“I am!” she insisted, reminding herself to remain calm. Acting childish would do little to convince him.
He studied her carefully, circling her, and she reddened. She knew she looked young, it was her curse, but she refused to be treated like a child. She was an adult and fully capable of taking care of herself. Her fist clenched as she opened her mouth, prepared to tell him as much, but he beat her to it.
“Alright.” She blinked at him as he stopped in front of her once more. Alright? He believed her?
He smirked at her shocked expression. That had worked better than he had expected. “What is your name?” he inquired, voice once again soft, his expression settling into a kind smile. She had the feeling he was trying not to scare her.
“Melody.” She answered, “Melody Drasis. And you?”
“Who are you hiding from, Devon?”
He blinked. She was surprisingly perceptive, but he decided to play dumb. “What makes you think I was hiding from someone?”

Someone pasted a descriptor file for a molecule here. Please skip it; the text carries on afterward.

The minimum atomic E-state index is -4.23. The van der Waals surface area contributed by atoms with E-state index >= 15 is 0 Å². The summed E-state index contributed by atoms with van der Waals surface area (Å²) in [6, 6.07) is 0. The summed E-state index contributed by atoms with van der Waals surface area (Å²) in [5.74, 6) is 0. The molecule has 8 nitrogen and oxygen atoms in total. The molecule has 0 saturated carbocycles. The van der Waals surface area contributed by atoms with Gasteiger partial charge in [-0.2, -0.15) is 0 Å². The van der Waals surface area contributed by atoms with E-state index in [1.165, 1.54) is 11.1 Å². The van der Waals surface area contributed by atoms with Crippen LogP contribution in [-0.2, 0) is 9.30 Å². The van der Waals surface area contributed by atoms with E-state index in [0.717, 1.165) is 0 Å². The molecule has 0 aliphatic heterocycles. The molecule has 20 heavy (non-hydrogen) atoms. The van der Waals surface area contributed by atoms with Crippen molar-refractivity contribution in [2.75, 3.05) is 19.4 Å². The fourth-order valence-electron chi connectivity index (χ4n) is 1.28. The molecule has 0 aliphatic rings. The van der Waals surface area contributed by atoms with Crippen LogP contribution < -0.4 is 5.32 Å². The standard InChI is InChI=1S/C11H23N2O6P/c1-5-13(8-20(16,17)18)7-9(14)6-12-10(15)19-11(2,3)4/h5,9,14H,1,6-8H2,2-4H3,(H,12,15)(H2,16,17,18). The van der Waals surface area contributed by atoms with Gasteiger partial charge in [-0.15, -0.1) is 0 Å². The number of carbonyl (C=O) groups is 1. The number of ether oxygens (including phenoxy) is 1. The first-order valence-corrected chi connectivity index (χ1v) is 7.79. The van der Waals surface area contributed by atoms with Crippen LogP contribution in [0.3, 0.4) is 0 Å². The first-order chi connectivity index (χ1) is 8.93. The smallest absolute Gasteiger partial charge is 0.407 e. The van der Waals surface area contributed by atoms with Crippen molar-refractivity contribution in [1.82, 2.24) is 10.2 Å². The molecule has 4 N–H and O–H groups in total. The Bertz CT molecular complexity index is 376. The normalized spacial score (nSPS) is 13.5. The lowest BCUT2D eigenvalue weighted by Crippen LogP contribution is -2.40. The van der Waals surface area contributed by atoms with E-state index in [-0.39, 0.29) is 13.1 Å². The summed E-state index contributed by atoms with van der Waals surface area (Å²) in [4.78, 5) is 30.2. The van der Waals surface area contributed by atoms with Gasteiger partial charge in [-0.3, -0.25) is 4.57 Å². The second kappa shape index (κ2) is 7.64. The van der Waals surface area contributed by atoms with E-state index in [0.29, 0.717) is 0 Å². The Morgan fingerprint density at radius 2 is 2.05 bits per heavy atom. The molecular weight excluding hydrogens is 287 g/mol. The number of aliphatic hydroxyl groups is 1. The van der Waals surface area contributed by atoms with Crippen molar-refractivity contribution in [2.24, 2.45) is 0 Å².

She grinned, “You were huddled in an alcove in a tiny hut in an even tinier village. Who are you hiding from?”
He studied her, and decided it was only fair to tell her. That had been his intent after all. “Desians.” He said casually, watching for her reaction.
“I see.” She turned away from him and walked to the far wall, prying up a floor board she placed the gald she had earned that day inside. “You can stay here if you wish. Until they’ve stopped looking for you at least.”
He shook his head, “That is kind of you, but I will not endanger you in such a way. The best thing for you would be to turn me in when they come.”
“You want to get caught?” she looked at him in disbelief.
“Of course not, however-”
“Then let me help you.” She interrupted.